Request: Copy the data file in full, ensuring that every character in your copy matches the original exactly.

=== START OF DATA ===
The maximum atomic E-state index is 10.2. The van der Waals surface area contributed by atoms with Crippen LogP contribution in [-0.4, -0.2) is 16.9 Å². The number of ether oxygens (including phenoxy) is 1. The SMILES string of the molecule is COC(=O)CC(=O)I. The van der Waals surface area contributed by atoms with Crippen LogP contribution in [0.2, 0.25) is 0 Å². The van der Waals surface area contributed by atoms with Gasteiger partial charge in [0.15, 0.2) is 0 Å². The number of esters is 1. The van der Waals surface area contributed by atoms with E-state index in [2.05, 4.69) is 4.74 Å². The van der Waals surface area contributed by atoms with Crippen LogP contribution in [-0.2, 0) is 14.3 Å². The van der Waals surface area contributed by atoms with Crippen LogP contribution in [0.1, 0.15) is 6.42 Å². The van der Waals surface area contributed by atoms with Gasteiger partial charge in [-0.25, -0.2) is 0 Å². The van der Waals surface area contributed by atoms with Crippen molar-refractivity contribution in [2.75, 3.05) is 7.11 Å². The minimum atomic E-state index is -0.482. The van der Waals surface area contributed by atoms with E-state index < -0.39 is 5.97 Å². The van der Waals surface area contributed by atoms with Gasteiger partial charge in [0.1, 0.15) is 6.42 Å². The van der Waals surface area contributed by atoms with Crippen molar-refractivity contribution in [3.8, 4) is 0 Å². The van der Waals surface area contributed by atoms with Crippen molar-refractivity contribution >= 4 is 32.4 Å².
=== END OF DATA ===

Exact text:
The maximum atomic E-state index is 10.2. The van der Waals surface area contributed by atoms with Crippen LogP contribution in [-0.4, -0.2) is 16.9 Å². The number of ether oxygens (including phenoxy) is 1. The SMILES string of the molecule is COC(=O)CC(=O)I. The van der Waals surface area contributed by atoms with Crippen LogP contribution in [0.2, 0.25) is 0 Å². The van der Waals surface area contributed by atoms with Gasteiger partial charge in [0.15, 0.2) is 0 Å². The number of esters is 1. The van der Waals surface area contributed by atoms with E-state index in [2.05, 4.69) is 4.74 Å². The van der Waals surface area contributed by atoms with Crippen LogP contribution in [-0.2, 0) is 14.3 Å². The van der Waals surface area contributed by atoms with Crippen LogP contribution in [0.1, 0.15) is 6.42 Å². The van der Waals surface area contributed by atoms with Gasteiger partial charge in [-0.25, -0.2) is 0 Å². The van der Waals surface area contributed by atoms with Crippen molar-refractivity contribution in [2.75, 3.05) is 7.11 Å². The minimum atomic E-state index is -0.482. The van der Waals surface area contributed by atoms with E-state index < -0.39 is 5.97 Å². The van der Waals surface area contributed by atoms with Gasteiger partial charge in [0.1, 0.15) is 6.42 Å². The van der Waals surface area contributed by atoms with Crippen molar-refractivity contribution in [3.8, 4) is 0 Å². The van der Waals surface area contributed by atoms with Crippen molar-refractivity contribution >= 4 is 32.4 Å².